Gaffney's fearmongering about trying KSM in U.S. undermined by past success in prosecuting terrorists
Research ››› ››› JULIE MILLICAN & ERIC SCHROECK
Responding to reports that Khalid Shaikh Mohammed (KSM) and four others accused of being involved in the 9-11 attacks are going to be tried in New York City, Washington Times columnist Frank Gaffney stated during Fox & Friends that Mohammed will "be a rock star in the prison system" who will "use our prisons as incubators for people who they're recruiting to jihad" and speculated that KSM would be "sprung" after being "lawyered up" and given "constitutional rights." In fact, both the Clinton and Bush administrations tried and imprisoned terror suspects in our federal system without incident.
Gaffney, Fox & Friends agree bringing KSM to U.S. is "serious mistake"
From the November 13 edition of Fox News' Fox & Friends:
GRETCHEN CARLSON (co-host): And we're back with former assistant secretary of defense and president of the Center for Security Policy, Frank Gaffney, live from D.C. this morning. All right, Frank, so you were on our air earlier talking about the Fort Hood shootings and then, these alerts started coming in that Eric Holder, the attorney general of the United States, will make the announcement later today that Khalid Shaikh Mohammed is coming to New York City. Do you find anything about the timing of this interesting? Or am I being too cynical?
GAFFNEY: Well, I don't know about the timing, all I can tell you is about the quality of the decision. I think that this is a disaster. What the president says is going to be exacting justice I think is going to be anything but, because what will happen, the moment Khalid Shaikh Mohammad and his co-conspirators, or fellow travelers, arrive in the United States is they will be imbued with a host of constitutional rights that it's almost unimaginable for most Americans that we're going to be giving to our enemies, people sworn to our destruction. They will also be immediately lawyered up with some of the best lawyers in the country who will be working to apply those rights in ways that may well get them sprung, because we're going to find that suddenly some of the techniques that were used to extract information from Khalid Shaikh Mohammad, for example waterboarding, constitutes torture in the view of judges.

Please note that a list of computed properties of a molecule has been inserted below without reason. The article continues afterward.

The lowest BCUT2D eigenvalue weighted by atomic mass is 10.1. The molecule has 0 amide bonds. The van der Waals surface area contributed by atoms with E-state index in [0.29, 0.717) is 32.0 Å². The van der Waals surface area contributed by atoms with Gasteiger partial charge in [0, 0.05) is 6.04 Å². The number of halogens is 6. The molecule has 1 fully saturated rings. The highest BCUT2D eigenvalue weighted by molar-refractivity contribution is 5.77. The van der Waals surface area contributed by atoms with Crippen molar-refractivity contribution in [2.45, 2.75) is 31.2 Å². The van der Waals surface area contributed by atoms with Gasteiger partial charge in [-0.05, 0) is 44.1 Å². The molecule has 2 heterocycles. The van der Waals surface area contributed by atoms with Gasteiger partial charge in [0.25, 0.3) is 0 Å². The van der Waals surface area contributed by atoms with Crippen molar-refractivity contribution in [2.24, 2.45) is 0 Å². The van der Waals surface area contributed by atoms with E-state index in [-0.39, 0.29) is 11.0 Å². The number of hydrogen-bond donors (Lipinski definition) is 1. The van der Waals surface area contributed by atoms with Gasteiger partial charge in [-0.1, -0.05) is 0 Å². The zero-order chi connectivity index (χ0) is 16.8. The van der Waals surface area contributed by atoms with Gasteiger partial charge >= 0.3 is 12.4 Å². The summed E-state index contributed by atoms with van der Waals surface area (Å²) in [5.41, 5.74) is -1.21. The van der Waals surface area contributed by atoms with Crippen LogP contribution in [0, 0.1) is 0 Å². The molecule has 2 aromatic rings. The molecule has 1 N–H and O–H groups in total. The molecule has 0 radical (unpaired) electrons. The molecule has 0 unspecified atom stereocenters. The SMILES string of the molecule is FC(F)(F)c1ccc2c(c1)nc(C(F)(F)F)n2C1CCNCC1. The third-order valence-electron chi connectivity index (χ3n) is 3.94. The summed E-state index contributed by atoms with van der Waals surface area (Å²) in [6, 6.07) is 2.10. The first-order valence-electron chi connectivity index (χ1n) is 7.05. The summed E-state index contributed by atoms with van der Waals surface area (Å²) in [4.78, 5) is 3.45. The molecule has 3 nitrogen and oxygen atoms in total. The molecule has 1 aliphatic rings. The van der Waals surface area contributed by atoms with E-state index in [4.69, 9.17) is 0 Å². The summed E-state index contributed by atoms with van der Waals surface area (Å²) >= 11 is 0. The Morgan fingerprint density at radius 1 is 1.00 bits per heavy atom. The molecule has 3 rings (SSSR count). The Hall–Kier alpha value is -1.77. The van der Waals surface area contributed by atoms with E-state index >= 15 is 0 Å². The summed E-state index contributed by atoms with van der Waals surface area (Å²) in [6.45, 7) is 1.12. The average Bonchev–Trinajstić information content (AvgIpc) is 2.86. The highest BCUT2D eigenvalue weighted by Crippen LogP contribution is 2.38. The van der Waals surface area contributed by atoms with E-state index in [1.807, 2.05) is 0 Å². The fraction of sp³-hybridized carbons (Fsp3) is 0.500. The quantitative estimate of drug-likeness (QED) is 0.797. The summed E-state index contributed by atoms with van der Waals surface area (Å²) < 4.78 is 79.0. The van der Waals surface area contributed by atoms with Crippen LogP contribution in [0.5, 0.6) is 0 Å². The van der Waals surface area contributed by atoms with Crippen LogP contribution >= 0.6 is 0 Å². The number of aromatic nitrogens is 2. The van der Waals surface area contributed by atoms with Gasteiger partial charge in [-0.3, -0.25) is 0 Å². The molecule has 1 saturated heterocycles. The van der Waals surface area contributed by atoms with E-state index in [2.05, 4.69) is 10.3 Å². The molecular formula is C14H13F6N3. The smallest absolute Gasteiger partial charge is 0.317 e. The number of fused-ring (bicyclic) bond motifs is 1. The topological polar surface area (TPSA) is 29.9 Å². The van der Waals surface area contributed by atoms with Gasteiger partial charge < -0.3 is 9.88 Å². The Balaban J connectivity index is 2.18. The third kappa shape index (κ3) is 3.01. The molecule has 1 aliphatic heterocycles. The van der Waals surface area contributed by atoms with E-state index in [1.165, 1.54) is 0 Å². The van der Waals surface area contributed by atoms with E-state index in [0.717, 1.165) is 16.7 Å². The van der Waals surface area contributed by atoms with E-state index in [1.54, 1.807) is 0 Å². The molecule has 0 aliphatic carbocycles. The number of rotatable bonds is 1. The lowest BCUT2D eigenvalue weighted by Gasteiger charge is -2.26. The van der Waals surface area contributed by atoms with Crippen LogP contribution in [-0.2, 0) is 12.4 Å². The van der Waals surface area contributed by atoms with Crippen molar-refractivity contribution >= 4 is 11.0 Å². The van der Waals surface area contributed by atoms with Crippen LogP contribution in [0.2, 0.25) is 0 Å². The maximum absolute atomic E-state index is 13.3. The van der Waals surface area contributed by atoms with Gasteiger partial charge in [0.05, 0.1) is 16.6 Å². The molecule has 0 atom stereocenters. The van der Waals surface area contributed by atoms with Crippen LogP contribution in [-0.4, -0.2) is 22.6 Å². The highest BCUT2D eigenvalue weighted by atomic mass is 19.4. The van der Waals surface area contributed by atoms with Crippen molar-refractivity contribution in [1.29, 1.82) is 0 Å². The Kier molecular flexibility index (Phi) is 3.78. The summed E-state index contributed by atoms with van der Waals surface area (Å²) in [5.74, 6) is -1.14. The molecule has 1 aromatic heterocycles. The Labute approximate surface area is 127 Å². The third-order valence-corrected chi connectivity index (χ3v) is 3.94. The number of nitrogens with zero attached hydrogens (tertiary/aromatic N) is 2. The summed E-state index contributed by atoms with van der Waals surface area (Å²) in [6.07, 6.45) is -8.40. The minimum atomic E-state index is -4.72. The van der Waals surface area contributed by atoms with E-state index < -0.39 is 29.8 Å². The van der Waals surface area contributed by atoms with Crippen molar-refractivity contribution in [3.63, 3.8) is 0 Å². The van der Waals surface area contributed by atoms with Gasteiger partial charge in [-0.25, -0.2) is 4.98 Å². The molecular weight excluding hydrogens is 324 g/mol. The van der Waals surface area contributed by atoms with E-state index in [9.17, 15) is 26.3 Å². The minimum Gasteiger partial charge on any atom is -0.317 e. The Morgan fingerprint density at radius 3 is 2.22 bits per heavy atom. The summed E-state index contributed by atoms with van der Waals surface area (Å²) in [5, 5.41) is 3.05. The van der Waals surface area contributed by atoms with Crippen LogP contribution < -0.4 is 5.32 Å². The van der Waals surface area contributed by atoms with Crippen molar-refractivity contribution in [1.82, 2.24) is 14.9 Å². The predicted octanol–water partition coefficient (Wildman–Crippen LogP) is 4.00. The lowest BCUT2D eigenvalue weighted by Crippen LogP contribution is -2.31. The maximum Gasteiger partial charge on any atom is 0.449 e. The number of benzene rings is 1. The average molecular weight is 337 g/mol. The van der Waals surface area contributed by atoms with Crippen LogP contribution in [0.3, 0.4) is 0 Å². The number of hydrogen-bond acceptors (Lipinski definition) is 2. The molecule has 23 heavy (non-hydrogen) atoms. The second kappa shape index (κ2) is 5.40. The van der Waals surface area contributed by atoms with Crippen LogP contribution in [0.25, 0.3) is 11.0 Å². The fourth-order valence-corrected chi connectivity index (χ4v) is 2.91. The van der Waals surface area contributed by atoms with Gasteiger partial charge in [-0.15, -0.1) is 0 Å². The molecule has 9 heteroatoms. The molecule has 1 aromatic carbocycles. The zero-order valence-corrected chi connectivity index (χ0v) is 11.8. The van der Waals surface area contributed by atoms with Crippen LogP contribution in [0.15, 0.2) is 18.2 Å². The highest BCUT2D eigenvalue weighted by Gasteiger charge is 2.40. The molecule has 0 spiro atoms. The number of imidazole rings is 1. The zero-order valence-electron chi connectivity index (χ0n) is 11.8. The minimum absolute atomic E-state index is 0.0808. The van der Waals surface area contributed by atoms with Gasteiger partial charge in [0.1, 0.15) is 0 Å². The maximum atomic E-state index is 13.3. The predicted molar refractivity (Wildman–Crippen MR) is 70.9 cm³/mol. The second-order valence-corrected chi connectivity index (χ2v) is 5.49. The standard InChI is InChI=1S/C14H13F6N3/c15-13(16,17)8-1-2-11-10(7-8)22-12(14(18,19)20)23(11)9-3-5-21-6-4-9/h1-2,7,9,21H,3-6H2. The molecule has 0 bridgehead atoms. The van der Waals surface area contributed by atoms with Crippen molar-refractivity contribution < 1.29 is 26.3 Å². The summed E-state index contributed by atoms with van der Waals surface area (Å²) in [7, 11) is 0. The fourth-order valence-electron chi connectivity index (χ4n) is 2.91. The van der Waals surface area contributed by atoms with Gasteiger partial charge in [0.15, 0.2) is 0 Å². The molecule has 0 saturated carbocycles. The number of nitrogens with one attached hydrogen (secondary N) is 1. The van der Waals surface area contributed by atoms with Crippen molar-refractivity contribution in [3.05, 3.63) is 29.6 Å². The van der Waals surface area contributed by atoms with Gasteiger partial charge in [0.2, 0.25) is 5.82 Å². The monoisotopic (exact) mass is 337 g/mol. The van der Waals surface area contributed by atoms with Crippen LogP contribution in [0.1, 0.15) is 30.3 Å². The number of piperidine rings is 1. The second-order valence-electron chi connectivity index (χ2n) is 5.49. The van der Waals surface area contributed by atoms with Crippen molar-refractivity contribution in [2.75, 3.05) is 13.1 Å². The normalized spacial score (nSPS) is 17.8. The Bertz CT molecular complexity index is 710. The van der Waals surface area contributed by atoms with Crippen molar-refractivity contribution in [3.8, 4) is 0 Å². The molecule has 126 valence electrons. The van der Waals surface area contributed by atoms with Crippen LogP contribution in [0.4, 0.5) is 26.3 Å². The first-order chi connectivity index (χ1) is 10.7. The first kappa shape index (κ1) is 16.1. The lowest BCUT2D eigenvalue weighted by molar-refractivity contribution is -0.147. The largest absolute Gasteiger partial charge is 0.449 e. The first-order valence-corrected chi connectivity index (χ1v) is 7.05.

BRIAN KILMEADE (co-host): Can you imagine here, where New York City is still a terror target, and then you bring the mastermind of 9-11 here? It's impossible to put that in perspective, I think.
GAFFNEY: Yeah, no, I think you're absolutely right. He'll be a rock star in the prison system. And one of the things that we've been learning about the, sort of, influence operations and other mechanics of what's been happening in our country by those who adhere -- as I talked about earlier, to sharia -- is they use our prisons as incubators for people to they're recruiting to jihad.
GAFFNEY: Having a guy like Khalid Shaikh Mohammed anywhere in the system I think will only enhance that effort and make this a much more dangerous country than it is today.
However, Bush administration used federal justice system to bring several terrorism suspects to justice
Zacarias Moussaoui tried, convicted, and imprisoned through federal justice system. Moussaoui was found guilty by a federal court jury for his role in the September 11, 2001, terrorist attacks. As The New York Times reported, the jury voted "to send him to prison for the rest of his days rather than condemn him to death for the carnage of Sept. 11, 2001." Moussaoui is serving his sentence at the ADX Florence prison, commonly referred to as Supermax, in Florence, Colorado.
"Shoe bomber" Richard Reid is serving life sentence in Colorado. On January 31, 2003, as The New York Times reported, Richard Reid pleaded guilty in federal court "to trying to blow up a trans-Atlantic flight with explosives concealed in his shoes" and "was sentenced today to life in prison." Reid had claimed "he was a member of Al Qaeda." Reid is serving his sentence at the Supermax facility in Florence.
John Walker Lindh serving sentence in Indiana. As CNN.com reported, on October 4, 2002, "Walker Lindh, the so-called 'Taliban American,' told U.S. District Judge T.S. Ellis III that he 'made a mistake by joining the Taliban' and 'had I realized then what I know now about the Taliban I would never have joined them,' " before being sentenced for his crimes. CNN.com reported that in July, Lindh pleaded "guilty to one count of supplying services to the Taliban and a criminal charge that he carried a rifle and two hand grenades while fighting on the Taliban's front lines in Afghanistan against the Northern Alliance." Lindh was once held at the Supermax facility and is now being held at the Federal Correctional Institute in Terre Haute, Indiana.
East African embassy bombing perpetrators were tried in U.S. and held at Supermax. As the National Security Network has noted, "Wahid el-Hage, Mohammed Sadiq Odeh, Mohammed Rashed al-Owhali, and Khalfan Khamis Mohammed are all serving in ADX Florence." The New York Times reported that the four men, who were "convicted of conspiring with Osama bin Laden in the 1998 bombings of two American Embassies in Africa," were "moved to the most secure federal prison in the United States." The men were indicted in 1998 under the Clinton administration and tried, convicted, and sentenced in 2001.